[Walid H. Gharib and Marc Robinson-Rechavi. When orthologs diverge between human and mouse. Brief Bioinform. 2011 Sep; 12(5): 436–441.]
Despite the common assumption that orthologs usually share the same function, there have been various reports of divergence between orthologs, even among species as close as mammals. The comparison of mouse and human is of special interest, because mouse is often used as a model organism to understand human biology. We review the literature on evidence for divergence between human and mouse orthologous genes, and discuss it in the context of biomedical research.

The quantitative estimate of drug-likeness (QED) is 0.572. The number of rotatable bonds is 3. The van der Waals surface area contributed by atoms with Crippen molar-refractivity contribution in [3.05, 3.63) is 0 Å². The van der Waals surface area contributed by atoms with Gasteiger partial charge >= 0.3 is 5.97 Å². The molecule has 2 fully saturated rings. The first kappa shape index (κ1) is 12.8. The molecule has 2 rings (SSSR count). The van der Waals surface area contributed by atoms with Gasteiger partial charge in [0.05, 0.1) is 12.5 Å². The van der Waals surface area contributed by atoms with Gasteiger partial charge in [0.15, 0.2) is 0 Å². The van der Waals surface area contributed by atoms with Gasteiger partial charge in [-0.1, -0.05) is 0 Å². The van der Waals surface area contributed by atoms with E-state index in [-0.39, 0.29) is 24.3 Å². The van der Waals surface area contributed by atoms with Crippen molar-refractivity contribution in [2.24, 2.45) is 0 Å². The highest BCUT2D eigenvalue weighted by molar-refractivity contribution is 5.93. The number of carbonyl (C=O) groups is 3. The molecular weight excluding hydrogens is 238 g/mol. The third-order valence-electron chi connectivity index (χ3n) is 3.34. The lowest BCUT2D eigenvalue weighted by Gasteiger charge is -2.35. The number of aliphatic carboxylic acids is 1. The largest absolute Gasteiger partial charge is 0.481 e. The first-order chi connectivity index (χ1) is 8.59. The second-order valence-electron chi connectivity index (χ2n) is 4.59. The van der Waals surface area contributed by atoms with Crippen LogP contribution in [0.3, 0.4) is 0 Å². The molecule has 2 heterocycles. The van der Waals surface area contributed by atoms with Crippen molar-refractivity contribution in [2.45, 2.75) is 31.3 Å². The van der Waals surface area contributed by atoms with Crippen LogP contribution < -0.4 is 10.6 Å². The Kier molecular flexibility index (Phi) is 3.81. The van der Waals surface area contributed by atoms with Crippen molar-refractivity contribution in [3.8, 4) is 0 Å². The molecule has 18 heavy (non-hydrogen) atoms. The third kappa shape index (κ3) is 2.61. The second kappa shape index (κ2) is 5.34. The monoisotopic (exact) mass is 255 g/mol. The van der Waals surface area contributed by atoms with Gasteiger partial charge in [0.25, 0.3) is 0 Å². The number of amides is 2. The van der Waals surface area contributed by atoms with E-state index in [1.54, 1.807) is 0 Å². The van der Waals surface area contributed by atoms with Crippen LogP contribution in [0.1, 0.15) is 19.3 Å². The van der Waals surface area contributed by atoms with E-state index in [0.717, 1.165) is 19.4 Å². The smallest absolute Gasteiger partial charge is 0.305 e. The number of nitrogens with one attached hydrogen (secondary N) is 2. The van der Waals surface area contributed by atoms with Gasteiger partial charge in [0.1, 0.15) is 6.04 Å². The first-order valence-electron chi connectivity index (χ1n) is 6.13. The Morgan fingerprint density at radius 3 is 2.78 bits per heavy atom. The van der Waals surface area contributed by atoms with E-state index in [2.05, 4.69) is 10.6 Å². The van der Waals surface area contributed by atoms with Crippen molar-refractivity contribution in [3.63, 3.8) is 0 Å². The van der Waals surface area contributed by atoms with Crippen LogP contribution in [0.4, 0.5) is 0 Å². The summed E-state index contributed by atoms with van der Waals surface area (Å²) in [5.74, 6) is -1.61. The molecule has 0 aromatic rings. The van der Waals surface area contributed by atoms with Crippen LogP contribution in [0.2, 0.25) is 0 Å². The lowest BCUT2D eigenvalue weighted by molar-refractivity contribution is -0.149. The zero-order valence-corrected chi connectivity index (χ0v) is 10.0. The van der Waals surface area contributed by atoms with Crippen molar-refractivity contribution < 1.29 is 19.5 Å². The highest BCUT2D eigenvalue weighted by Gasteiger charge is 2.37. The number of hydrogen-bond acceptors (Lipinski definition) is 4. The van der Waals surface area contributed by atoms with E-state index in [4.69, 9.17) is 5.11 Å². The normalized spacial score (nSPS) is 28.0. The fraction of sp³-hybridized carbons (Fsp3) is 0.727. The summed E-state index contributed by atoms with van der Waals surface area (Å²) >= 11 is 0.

We believe that both small-scale and large-scale studies provide evidence that functional divergence between human and mouse orthologs, although a minority phenomenon, still affects a significant proportion of genes. Divergence of gene expression, of alternative splicing, and of mutant phenotypes, each affect of the order of 10–20% of ortholog pairs, under conservative estimates. If these and other different processes affect different genes, then it might be a majority of genes which are affected. But even if the same genes differ in expression pattern, splicing, etc., then having ~15% of human-mouse orthologs with strong differences will affect many pathways and biological processes of interest.